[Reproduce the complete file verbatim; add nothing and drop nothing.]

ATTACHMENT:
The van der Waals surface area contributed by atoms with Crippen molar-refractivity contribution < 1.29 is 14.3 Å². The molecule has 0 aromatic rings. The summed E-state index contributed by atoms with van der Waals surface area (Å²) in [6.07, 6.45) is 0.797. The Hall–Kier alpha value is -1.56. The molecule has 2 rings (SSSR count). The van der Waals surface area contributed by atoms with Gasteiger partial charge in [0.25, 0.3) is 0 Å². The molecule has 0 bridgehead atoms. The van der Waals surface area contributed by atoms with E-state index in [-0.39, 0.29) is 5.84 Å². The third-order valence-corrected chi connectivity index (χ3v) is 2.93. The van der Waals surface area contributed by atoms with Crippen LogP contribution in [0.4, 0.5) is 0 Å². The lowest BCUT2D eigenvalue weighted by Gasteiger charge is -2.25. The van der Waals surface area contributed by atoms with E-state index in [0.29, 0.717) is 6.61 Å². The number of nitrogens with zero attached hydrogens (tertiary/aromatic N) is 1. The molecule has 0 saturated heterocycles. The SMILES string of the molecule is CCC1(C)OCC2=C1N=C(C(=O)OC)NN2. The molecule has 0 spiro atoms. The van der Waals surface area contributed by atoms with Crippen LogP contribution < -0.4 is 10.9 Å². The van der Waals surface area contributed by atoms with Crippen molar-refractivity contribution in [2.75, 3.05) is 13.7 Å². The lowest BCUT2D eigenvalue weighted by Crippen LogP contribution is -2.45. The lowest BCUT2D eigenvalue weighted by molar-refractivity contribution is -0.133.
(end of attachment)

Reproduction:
The van der Waals surface area contributed by atoms with Crippen molar-refractivity contribution < 1.29 is 14.3 Å². The molecule has 0 aromatic rings. The summed E-state index contributed by atoms with van der Waals surface area (Å²) in [6.07, 6.45) is 0.797. The Hall–Kier alpha value is -1.56. The molecule has 2 rings (SSSR count). The van der Waals surface area contributed by atoms with Gasteiger partial charge in [0.25, 0.3) is 0 Å². The molecule has 0 bridgehead atoms. The van der Waals surface area contributed by atoms with E-state index in [-0.39, 0.29) is 5.84 Å². The third-order valence-corrected chi connectivity index (χ3v) is 2.93. The van der Waals surface area contributed by atoms with Crippen LogP contribution in [0.4, 0.5) is 0 Å². The lowest BCUT2D eigenvalue weighted by Gasteiger charge is -2.25. The van der Waals surface area contributed by atoms with E-state index in [0.29, 0.717) is 6.61 Å². The number of nitrogens with zero attached hydrogens (tertiary/aromatic N) is 1. The molecule has 0 saturated heterocycles. The SMILES string of the molecule is CCC1(C)OCC2=C1N=C(C(=O)OC)NN2. The molecule has 0 spiro atoms. The van der Waals surface area contributed by atoms with Crippen LogP contribution < -0.4 is 10.9 Å². The van der Waals surface area contributed by atoms with Crippen molar-refractivity contribution in [2.75, 3.05) is 13.7 Å². The lowest BCUT2D eigenvalue weighted by Crippen LogP contribution is -2.45. The lowest BCUT2D eigenvalue weighted by molar-refractivity contribution is -0.133.